The early education wars in Utah

It shouldn’t surprise anyone to learn that Utah’s pioneer days saw church and school inextricably linked – and not just because of Utah’s special religious history. Church-based schooling was the rule in early America, on the frontier, and for African American children after the Civil War. Necessity probably had more to do with this than theology.

Here’s an excerpt from a history of Smithfield:

“The first public building erected in Smithfield was a combination school, church and amusement hall . . . School was held during the winter months. The pupils had to buy their own books, and the teacher spent Saturdays in going to the homes to collect his pay in whatever [the family] could spare, such as wheat, flour, pigs, wood, etc. The Relief Society helped some of the poor children by making carpets, quilts and other things which the teacher took as pay for their tuition.”
www.sutherlandinstitute.org/uploads/vouchersvows.pdf

“Free” schools in Utah were, initially, mostly non-LDS church mission schools. And their mission?

As U.S. Commissioner Frank Pierce explained in the 1889 report of the Congregational Church’s New West Education Commission: “Your mission schools in this Territory have done more toward the overthrow of Mormonism than any other one thing. I know of many young men formerly [Church members] who are loyal and true to the government on account of their training in these schools. These schools should be kept up with more vigor than ever.”

In the interests of full disclosure let me state again that I am a member of the Presbyterian, not the LDS, church — and Presbyterians were especially active in the “mission church” movement. But what strikes me is how similar these arguments are to the unashamedly anti-Catholic sentiments of the New England common school proponents.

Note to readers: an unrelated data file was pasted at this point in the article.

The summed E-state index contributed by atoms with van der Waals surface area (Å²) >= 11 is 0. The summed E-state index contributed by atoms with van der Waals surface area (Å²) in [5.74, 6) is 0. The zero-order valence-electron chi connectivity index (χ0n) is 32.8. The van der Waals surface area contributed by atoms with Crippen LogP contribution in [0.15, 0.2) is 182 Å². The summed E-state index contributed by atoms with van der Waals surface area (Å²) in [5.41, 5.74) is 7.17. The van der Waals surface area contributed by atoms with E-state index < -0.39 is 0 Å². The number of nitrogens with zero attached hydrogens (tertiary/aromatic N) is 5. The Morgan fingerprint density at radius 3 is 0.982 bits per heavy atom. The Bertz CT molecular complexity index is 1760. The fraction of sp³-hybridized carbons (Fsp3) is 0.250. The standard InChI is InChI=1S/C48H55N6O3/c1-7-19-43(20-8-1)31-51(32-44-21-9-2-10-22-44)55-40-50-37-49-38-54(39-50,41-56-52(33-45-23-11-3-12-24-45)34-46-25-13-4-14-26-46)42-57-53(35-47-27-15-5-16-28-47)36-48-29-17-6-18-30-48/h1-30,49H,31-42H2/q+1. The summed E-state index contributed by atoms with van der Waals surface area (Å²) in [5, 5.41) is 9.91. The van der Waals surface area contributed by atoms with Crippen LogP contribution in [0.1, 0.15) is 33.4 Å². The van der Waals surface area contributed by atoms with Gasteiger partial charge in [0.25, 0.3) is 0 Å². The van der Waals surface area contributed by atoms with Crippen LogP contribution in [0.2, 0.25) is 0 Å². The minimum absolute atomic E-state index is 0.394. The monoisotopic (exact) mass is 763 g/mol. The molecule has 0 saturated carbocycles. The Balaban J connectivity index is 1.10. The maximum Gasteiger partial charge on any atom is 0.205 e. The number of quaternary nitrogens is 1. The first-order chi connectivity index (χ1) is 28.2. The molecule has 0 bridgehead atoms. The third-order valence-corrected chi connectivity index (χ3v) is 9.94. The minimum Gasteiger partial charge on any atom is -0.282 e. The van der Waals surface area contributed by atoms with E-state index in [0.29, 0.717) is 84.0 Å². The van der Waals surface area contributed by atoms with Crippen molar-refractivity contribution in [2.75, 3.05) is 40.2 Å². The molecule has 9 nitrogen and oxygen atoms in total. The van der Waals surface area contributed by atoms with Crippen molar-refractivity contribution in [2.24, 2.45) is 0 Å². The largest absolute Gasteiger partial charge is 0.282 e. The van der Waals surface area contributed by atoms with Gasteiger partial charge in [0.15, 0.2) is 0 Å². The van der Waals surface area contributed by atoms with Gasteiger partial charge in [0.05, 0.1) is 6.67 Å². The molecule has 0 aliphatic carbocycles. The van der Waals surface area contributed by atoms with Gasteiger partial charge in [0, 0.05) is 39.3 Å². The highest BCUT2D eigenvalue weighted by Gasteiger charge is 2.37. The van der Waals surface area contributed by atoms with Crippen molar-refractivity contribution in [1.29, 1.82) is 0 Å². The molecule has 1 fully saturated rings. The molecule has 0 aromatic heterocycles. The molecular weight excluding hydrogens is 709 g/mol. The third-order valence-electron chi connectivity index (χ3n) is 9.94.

This helps explain why many LDS church leaders, including Brigham Young, initially opposed creating “common schools.” So do provisions of Article X of the Utah Constitution, included as part of the price for statehood, which specified that Utah must establish public schools, that these schools must be “free from sectarian control”, that no religious tests could be imposed on teachers, and that no state money could be used to support religious education. On their face religiously neutral, these provisions clearly took aim at the LDS church.

But Brigham Young had another concern about common schools. I’ll talk about that in my next post.

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